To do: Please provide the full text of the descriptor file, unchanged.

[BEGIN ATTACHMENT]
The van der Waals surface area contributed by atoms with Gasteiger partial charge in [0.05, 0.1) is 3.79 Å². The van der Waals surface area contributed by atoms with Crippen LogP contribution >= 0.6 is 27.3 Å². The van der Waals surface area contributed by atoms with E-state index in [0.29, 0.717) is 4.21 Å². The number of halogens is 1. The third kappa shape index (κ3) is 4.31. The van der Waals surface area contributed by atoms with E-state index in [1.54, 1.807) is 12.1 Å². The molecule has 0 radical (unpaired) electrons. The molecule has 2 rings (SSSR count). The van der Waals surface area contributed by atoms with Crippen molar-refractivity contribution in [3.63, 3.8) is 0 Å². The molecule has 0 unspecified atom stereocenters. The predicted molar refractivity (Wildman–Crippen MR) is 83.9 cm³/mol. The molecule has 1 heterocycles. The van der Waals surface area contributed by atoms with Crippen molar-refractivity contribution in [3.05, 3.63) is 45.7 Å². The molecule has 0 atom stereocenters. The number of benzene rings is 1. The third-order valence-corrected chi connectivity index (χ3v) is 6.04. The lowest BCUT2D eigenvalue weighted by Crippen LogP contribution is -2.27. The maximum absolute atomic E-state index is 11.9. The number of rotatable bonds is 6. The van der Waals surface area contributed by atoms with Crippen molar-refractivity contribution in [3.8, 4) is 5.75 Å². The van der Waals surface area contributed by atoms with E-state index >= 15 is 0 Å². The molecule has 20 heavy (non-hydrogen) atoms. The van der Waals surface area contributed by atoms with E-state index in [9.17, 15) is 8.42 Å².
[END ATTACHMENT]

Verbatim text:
The van der Waals surface area contributed by atoms with Gasteiger partial charge in [0.05, 0.1) is 3.79 Å². The van der Waals surface area contributed by atoms with Crippen LogP contribution >= 0.6 is 27.3 Å². The van der Waals surface area contributed by atoms with E-state index in [0.29, 0.717) is 4.21 Å². The number of halogens is 1. The third kappa shape index (κ3) is 4.31. The van der Waals surface area contributed by atoms with E-state index in [1.54, 1.807) is 12.1 Å². The molecule has 0 radical (unpaired) electrons. The molecule has 2 rings (SSSR count). The van der Waals surface area contributed by atoms with Crippen molar-refractivity contribution in [3.63, 3.8) is 0 Å². The molecule has 0 unspecified atom stereocenters. The predicted molar refractivity (Wildman–Crippen MR) is 83.9 cm³/mol. The molecule has 1 heterocycles. The van der Waals surface area contributed by atoms with Crippen molar-refractivity contribution in [3.05, 3.63) is 45.7 Å². The molecule has 0 atom stereocenters. The number of benzene rings is 1. The third-order valence-corrected chi connectivity index (χ3v) is 6.04. The lowest BCUT2D eigenvalue weighted by Crippen LogP contribution is -2.27. The maximum absolute atomic E-state index is 11.9. The number of rotatable bonds is 6. The van der Waals surface area contributed by atoms with Crippen molar-refractivity contribution in [3.8, 4) is 5.75 Å². The van der Waals surface area contributed by atoms with E-state index >= 15 is 0 Å². The molecule has 20 heavy (non-hydrogen) atoms. The van der Waals surface area contributed by atoms with E-state index in [9.17, 15) is 8.42 Å².